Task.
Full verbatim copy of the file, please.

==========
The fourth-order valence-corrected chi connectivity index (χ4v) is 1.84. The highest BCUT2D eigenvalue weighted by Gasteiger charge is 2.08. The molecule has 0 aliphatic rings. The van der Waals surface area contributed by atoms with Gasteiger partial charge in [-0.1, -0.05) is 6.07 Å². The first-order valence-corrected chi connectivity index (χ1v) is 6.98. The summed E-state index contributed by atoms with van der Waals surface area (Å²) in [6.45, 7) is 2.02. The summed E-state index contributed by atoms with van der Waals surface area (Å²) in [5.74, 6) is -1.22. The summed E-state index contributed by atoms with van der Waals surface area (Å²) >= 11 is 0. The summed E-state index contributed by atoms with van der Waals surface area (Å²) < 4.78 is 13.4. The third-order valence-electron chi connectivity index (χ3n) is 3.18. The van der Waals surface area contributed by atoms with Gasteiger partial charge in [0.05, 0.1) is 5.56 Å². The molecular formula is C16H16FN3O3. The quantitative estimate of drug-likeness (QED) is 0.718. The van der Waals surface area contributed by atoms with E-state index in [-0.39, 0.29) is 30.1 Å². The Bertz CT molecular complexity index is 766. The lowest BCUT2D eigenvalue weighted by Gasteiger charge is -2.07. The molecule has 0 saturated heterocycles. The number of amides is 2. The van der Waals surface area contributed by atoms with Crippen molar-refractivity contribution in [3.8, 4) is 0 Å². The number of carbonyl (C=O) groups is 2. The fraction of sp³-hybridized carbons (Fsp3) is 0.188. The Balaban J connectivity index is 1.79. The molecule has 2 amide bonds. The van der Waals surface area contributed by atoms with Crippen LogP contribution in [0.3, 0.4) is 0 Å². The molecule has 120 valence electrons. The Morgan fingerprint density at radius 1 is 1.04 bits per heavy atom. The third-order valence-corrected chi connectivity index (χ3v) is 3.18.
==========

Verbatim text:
The fourth-order valence-corrected chi connectivity index (χ4v) is 1.84. The highest BCUT2D eigenvalue weighted by Gasteiger charge is 2.08. The molecule has 0 aliphatic rings. The van der Waals surface area contributed by atoms with Gasteiger partial charge in [-0.1, -0.05) is 6.07 Å². The first-order valence-corrected chi connectivity index (χ1v) is 6.98. The summed E-state index contributed by atoms with van der Waals surface area (Å²) in [6.45, 7) is 2.02. The summed E-state index contributed by atoms with van der Waals surface area (Å²) in [5.74, 6) is -1.22. The summed E-state index contributed by atoms with van der Waals surface area (Å²) >= 11 is 0. The summed E-state index contributed by atoms with van der Waals surface area (Å²) < 4.78 is 13.4. The third-order valence-electron chi connectivity index (χ3n) is 3.18. The van der Waals surface area contributed by atoms with Gasteiger partial charge in [0.05, 0.1) is 5.56 Å². The molecular formula is C16H16FN3O3. The quantitative estimate of drug-likeness (QED) is 0.718. The van der Waals surface area contributed by atoms with E-state index in [-0.39, 0.29) is 30.1 Å². The Bertz CT molecular complexity index is 766. The lowest BCUT2D eigenvalue weighted by Gasteiger charge is -2.07. The molecule has 0 saturated heterocycles. The number of amides is 2. The van der Waals surface area contributed by atoms with Crippen molar-refractivity contribution in [3.8, 4) is 0 Å². The number of carbonyl (C=O) groups is 2. The fraction of sp³-hybridized carbons (Fsp3) is 0.188. The Balaban J connectivity index is 1.79. The molecule has 2 amide bonds. The van der Waals surface area contributed by atoms with Crippen LogP contribution in [0.3, 0.4) is 0 Å². The molecule has 120 valence electrons. The Morgan fingerprint density at radius 1 is 1.04 bits per heavy atom. The third-order valence-corrected chi connectivity index (χ3v) is 3.18.